# Inverse of a Matrix using Gauss-Jordan Elimination

by M. Bourne

In this section we see how Gauss-Jordan Elimination works using examples.

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Matrix A:

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## Example

Find the inverse of the matrix *A* using Gauss-Jordan elimination.

A = |
4 | 11 | 12 | ||

10 | 7 | 5 | |||

6 | 13 | 14 |

### Our Procedure

We write matrix *A* on the left and the Identity matrix *I* on its right separated with a dotted line, as follows.
The result is called an **augmented** matrix.

We include row numbers to make it clearer.

4 | 11 | 12 | |

10 | 7 | 5 | |

6 | 13 | 14 |

1 | 0 | 0 | Row[1] | |

0 | 1 | 0 | Row[2] | |

0 | 0 | 1 | Row[3] |

Next we do several **row operations** on the 2 matrices and our aim is to end up with the identity matrix on the **left**, like this:

1 | 0 | 0 | |

0 | 1 | 0 | |

0 | 0 | 1 |

? | ? | ? | Row[1] | |

? | ? | ? | Row[2] | |

? | ? | ? | Row[3] |

(Technically, we are reducing matrix *A* to **reduced row echelon form**, also called **row canonical form**).

The resulting matrix on the right will be the **inverse matrix** of *A*.

Our row operations procedure is as follows:

- We get a "1" in the top left corner by dividing the first row
- Then we get "0" in the rest of the first column
- Then we need to get "1" in the second row, second column
- Then we make all the other entries in the second column "0".

We keep going like this until we are left with the identity matrix on the left.

Let's now go ahead and find the inverse.

### Solution

We start with:

4 | 11 | 12 | |

10 | 7 | 5 | |

6 | 13 | 14 |

1 | 0 | 0 | Row[1] | |

0 | 1 | 0 | Row[2] | |

0 | 0 | 1 | Row[3] |

### New Row [1]

**Divide Row [1] by 4** (to give us a "1" in the desired position):

This gives us:

1 | 2.75 | 3 | |

10 | 7 | 5 | |

6 | 13 | 14 |

0.25 | 0 | 0 | Row[1] | |

0 | 1 | 0 | Row[2] | |

0 | 0 | 1 | Row[3] |

### New Row [2]

**Row[2] − 10 × Row[1]** (to give us 0 in the desired position):

10 − 10 × 1 = 0

7 − 10 × 2.75 = -20.5

5 − 10 × 3 = -25

0 − 10 × 0.25 = -2.5

1 − 10 × 0 = 1

0 − 10 × 0 = 0

This gives us our new Row [2]:

1 | 2.75 | 3 | |

0 | -20.5 | -25 | |

6 | 13 | 14 |

0.25 | 0 | 0 | Row[1] | |

-2.5 | 1 | 0 | Row[2] | |

0 | 0 | 1 | Row[3] |

### New Row [3]

**Row[3] − 6 × Row[1]** (to give us 0 in the desired position):

6 − 6 × 1 = 0

13 − 6 × 2.75 = -3.5

14 − 6 × 3 = -4

0 − 6 × 0.25 = -1.5

0 − 6 × 0 = 0

1 − 6 × 0 = 1

This gives us our new Row [3]:

1 | 2.75 | 3 | |

0 | -20.5 | -25 | |

0 | -3.5 | -4 |

0.25 | 0 | 0 | Row[1] | |

-2.5 | 1 | 0 | Row[2] | |

-1.5 | 0 | 1 | Row[3] |

### New Row [2]

**Divide Row [2] by -20.5** (to give us a "1" in the desired position):

This gives us:

1 | 2.75 | 3 | |

0 | 1 | 1.2195 | |

0 | -3.5 | -4 |

0.25 | 0 | 0 | Row[1] | |

0.122 | -0.0488 | 0 | Row[2] | |

-1.5 | 0 | 1 | Row[3] |

### New Row [1]

**Row[1] − 2.75 × Row[2]** (to give us 0 in the desired position):

1 − 2.75 × 0 = 1

2.75 − 2.75 × 1 = 0

3 − 2.75 × 1.2195 = -0.3537

0.25 − 2.75 × 0.122 = -0.0854

0 − 2.75 × -0.0488 = 0.1341

0 − 2.75 × 0 = 0

This gives us our new Row [1]:

1 | 0 | -0.3537 | |

0 | 1 | 1.2195 | |

0 | -3.5 | -4 |

-0.0854 | 0.1341 | 0 | Row[1] | |

0.122 | -0.0488 | 0 | Row[2] | |

-1.5 | 0 | 1 | Row[3] |

### New Row [3]

**Row[3] − -3.5 × Row[2]** (to give us 0 in the desired position):

0 − -3.5 × 0 = 0

-3.5 − -3.5 × 1 = 0

-4 − -3.5 × 1.2195 = 0.2683

-1.5 − -3.5 × 0.122 = -1.0732

0 − -3.5 × -0.0488 = -0.1707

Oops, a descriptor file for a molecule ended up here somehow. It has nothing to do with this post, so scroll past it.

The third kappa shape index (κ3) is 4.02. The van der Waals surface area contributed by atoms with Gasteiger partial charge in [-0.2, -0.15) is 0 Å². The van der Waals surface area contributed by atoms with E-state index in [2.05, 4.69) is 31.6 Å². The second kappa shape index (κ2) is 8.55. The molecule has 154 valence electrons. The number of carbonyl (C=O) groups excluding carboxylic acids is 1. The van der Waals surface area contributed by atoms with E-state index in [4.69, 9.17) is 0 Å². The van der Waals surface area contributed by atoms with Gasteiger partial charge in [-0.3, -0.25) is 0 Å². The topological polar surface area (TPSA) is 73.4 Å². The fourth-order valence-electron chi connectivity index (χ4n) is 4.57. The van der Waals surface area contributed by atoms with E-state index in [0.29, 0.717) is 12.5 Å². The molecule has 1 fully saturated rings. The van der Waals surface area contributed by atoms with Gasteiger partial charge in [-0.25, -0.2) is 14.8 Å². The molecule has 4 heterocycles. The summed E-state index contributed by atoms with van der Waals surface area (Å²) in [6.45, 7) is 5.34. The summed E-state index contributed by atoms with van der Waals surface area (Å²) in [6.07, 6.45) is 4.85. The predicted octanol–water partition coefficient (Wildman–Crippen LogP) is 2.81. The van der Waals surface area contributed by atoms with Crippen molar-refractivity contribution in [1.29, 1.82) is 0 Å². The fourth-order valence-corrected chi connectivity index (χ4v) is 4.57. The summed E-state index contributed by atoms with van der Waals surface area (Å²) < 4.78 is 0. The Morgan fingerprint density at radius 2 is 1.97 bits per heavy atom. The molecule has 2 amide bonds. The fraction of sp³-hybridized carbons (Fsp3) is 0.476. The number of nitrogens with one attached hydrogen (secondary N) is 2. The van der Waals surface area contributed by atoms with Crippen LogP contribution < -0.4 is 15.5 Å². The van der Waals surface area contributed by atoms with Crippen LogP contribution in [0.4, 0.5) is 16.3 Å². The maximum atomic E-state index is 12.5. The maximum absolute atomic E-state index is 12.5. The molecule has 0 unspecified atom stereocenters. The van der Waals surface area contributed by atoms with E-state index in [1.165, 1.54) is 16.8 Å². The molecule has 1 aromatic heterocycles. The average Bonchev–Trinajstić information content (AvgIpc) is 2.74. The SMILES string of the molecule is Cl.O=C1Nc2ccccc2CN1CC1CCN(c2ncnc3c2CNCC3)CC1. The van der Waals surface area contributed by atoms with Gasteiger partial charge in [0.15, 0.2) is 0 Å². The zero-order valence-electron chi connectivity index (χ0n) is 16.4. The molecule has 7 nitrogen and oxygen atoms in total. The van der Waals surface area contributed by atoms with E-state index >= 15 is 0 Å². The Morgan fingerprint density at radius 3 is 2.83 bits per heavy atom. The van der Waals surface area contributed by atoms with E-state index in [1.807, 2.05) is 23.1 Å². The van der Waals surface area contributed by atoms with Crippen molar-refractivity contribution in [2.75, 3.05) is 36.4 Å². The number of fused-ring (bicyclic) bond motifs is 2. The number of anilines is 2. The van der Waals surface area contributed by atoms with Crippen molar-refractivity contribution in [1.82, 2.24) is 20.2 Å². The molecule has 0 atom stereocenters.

1 − -3.5 × 0 = 1

This gives us our new Row [3]:

1 | 0 | -0.3537 | |

0 | 1 | 1.2195 | |

0 | 0 | 0.2683 |

-0.0854 | 0.1341 | 0 | Row[1] | |

0.122 | -0.0488 | 0 | Row[2] | |

-1.0732 | -0.1707 | 1 | Row[3] |

### New Row [3]

**Divide Row [3] by 0.2683** (to give us a "1" in the desired position):

This gives us:

1 | 0 | -0.3537 | |

0 | 1 | 1.2195 | |

0 | 0 | 1 |

-0.0854 | 0.1341 | 0 | Row[1] | |

0.122 | -0.0488 | 0 | Row[2] | |

-4 | -0.6364 | 3.7273 | Row[3] |

### New Row [1]

**Row[1] − -0.3537 × Row[3]** (to give us 0 in the desired position):

1 − -0.3537 × 0 = 1

0 − -0.3537 × 0 = 0

-0.3537 − -0.3537 × 1 = 0

-0.0854 − -0.3537 × -4 = -1.5

0.1341 − -0.3537 × -0.6364 = -0.0909

0 − -0.3537 × 3.7273 = 1.3182

This gives us our new Row [1]:

1 | 0 | 0 | |

0 | 1 | 1.2195 | |

0 | 0 | 1 |

-1.5 | -0.0909 | 1.3182 | Row[1] | |

0.122 | -0.0488 | 0 | Row[2] | |

-4 | -0.6364 | 3.7273 | Row[3] |

### New Row [2]

**Row[2] − 1.2195 × Row[3]** (to give us 0 in the desired position):

0 − 1.2195 × 0 = 0

1 − 1.2195 × 0 = 1

1.2195 − 1.2195 × 1 = 0

0.122 − 1.2195 × -4 = 5

-0.0488 − 1.2195 × -0.6364 = 0.7273

0 − 1.2195 × 3.7273 = -4.5455

This gives us our new Row [2]:

1 | 0 | 0 | |

0 | 1 | 0 | |

0 | 0 | 1 |

-1.5 | -0.0909 | 1.3182 | Row[1] | |

5 | 0.7273 | -4.5455 | Row[2] | |

-4 | -0.6364 | 3.7273 | Row[3] |

We have achieved our goal of producing the Identity matrix on the left. So we can conclude the inverse of the matrix *A* is the right hand portion of the augmented matrix:

A^{−1} = |
-1.5 | -0.0909 | 1.3182 | ||

5 | 0.7273 | -4.5455 | |||

-4 | -0.6364 | 3.7273 |

### Things to Note

- The above explanation shows all steps. A human can usually take a few shortcuts. Also, sometimes there is already a "1" or a "0" in the correct position, and in those cases, we would not need to do anything for that step.
- Always write down what you are doing in each step - it is very easy to get lost!
- I have shown results correct to 4 decimal place, but
**best possible accuracy**was used throughout. Be aware that small errors from rounding will accumulate throughout the problem. Always use full calculator accuracy! (Make full use of your calculator's memory.) - Very occasionally there are strange results because of the computer's internal representation of numbers. That is, it may store "1" as 0.999999999872.

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